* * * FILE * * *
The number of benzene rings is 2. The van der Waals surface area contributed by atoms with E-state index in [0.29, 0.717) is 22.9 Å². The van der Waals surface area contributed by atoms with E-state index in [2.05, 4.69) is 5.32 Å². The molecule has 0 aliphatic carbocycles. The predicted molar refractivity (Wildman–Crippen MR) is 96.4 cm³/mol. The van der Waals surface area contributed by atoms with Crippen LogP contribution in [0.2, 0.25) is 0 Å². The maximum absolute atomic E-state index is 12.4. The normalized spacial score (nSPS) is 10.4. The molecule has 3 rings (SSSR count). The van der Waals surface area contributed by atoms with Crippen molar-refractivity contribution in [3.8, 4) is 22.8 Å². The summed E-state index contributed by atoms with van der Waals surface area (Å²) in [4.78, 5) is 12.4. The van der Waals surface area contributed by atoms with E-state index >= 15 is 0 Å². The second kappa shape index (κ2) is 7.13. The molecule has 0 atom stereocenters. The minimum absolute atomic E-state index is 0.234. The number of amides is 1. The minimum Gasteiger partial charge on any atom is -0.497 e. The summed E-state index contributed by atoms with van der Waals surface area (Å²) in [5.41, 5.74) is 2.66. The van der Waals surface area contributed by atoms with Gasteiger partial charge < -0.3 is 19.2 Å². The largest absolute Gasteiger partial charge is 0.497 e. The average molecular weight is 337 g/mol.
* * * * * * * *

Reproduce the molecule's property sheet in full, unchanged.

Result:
The number of benzene rings is 2. The van der Waals surface area contributed by atoms with E-state index in [0.29, 0.717) is 22.9 Å². The van der Waals surface area contributed by atoms with E-state index in [2.05, 4.69) is 5.32 Å². The molecule has 0 aliphatic carbocycles. The predicted molar refractivity (Wildman–Crippen MR) is 96.4 cm³/mol. The van der Waals surface area contributed by atoms with Crippen LogP contribution in [0.2, 0.25) is 0 Å². The maximum absolute atomic E-state index is 12.4. The normalized spacial score (nSPS) is 10.4. The molecule has 3 rings (SSSR count). The van der Waals surface area contributed by atoms with Crippen molar-refractivity contribution in [3.8, 4) is 22.8 Å². The summed E-state index contributed by atoms with van der Waals surface area (Å²) in [4.78, 5) is 12.4. The van der Waals surface area contributed by atoms with E-state index >= 15 is 0 Å². The second kappa shape index (κ2) is 7.13. The molecule has 0 atom stereocenters. The minimum absolute atomic E-state index is 0.234. The number of amides is 1. The minimum Gasteiger partial charge on any atom is -0.497 e. The summed E-state index contributed by atoms with van der Waals surface area (Å²) in [5.41, 5.74) is 2.66. The van der Waals surface area contributed by atoms with Gasteiger partial charge < -0.3 is 19.2 Å². The largest absolute Gasteiger partial charge is 0.497 e. The average molecular weight is 337 g/mol.